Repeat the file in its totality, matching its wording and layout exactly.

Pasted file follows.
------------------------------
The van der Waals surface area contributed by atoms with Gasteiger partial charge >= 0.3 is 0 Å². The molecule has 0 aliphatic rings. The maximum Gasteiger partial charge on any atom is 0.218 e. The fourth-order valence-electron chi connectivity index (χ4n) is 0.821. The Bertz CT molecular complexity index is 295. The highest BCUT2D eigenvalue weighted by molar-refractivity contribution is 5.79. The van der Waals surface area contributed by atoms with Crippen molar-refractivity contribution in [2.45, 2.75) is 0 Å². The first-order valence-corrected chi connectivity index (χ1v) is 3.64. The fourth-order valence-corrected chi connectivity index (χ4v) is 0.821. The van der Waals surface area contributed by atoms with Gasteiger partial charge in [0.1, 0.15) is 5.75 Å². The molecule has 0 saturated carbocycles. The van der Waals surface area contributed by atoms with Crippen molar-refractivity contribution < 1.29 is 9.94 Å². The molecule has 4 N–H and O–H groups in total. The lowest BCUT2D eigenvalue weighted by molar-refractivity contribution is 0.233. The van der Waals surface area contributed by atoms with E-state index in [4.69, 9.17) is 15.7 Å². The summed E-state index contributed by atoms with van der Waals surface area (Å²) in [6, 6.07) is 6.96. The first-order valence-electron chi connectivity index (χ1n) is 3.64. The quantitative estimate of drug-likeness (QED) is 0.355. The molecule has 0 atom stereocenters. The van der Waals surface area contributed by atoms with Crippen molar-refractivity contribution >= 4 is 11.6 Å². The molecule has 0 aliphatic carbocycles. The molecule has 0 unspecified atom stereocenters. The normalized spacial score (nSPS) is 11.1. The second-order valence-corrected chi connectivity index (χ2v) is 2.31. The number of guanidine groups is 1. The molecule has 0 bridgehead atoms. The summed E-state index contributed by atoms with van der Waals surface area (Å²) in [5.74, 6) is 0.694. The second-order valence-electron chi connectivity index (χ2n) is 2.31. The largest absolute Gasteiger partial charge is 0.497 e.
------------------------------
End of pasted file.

The van der Waals surface area contributed by atoms with Gasteiger partial charge >= 0.3 is 0 Å². The molecule has 0 aliphatic rings. The maximum Gasteiger partial charge on any atom is 0.218 e. The fourth-order valence-electron chi connectivity index (χ4n) is 0.821. The Bertz CT molecular complexity index is 295. The highest BCUT2D eigenvalue weighted by molar-refractivity contribution is 5.79. The van der Waals surface area contributed by atoms with Crippen molar-refractivity contribution in [2.45, 2.75) is 0 Å². The first-order valence-corrected chi connectivity index (χ1v) is 3.64. The fourth-order valence-corrected chi connectivity index (χ4v) is 0.821. The van der Waals surface area contributed by atoms with Gasteiger partial charge in [0.1, 0.15) is 5.75 Å². The molecule has 0 saturated carbocycles. The van der Waals surface area contributed by atoms with Crippen molar-refractivity contribution < 1.29 is 9.94 Å². The molecule has 4 N–H and O–H groups in total. The lowest BCUT2D eigenvalue weighted by molar-refractivity contribution is 0.233. The van der Waals surface area contributed by atoms with E-state index in [4.69, 9.17) is 15.7 Å². The summed E-state index contributed by atoms with van der Waals surface area (Å²) in [6, 6.07) is 6.96. The first-order valence-electron chi connectivity index (χ1n) is 3.64. The quantitative estimate of drug-likeness (QED) is 0.355. The molecule has 0 atom stereocenters. The van der Waals surface area contributed by atoms with Crippen molar-refractivity contribution >= 4 is 11.6 Å². The molecule has 0 aliphatic carbocycles. The molecule has 0 unspecified atom stereocenters. The normalized spacial score (nSPS) is 11.1. The second-order valence-corrected chi connectivity index (χ2v) is 2.31. The number of guanidine groups is 1. The molecule has 0 bridgehead atoms. The summed E-state index contributed by atoms with van der Waals surface area (Å²) in [5.74, 6) is 0.694. The second-order valence-electron chi connectivity index (χ2n) is 2.31. The largest absolute Gasteiger partial charge is 0.497 e.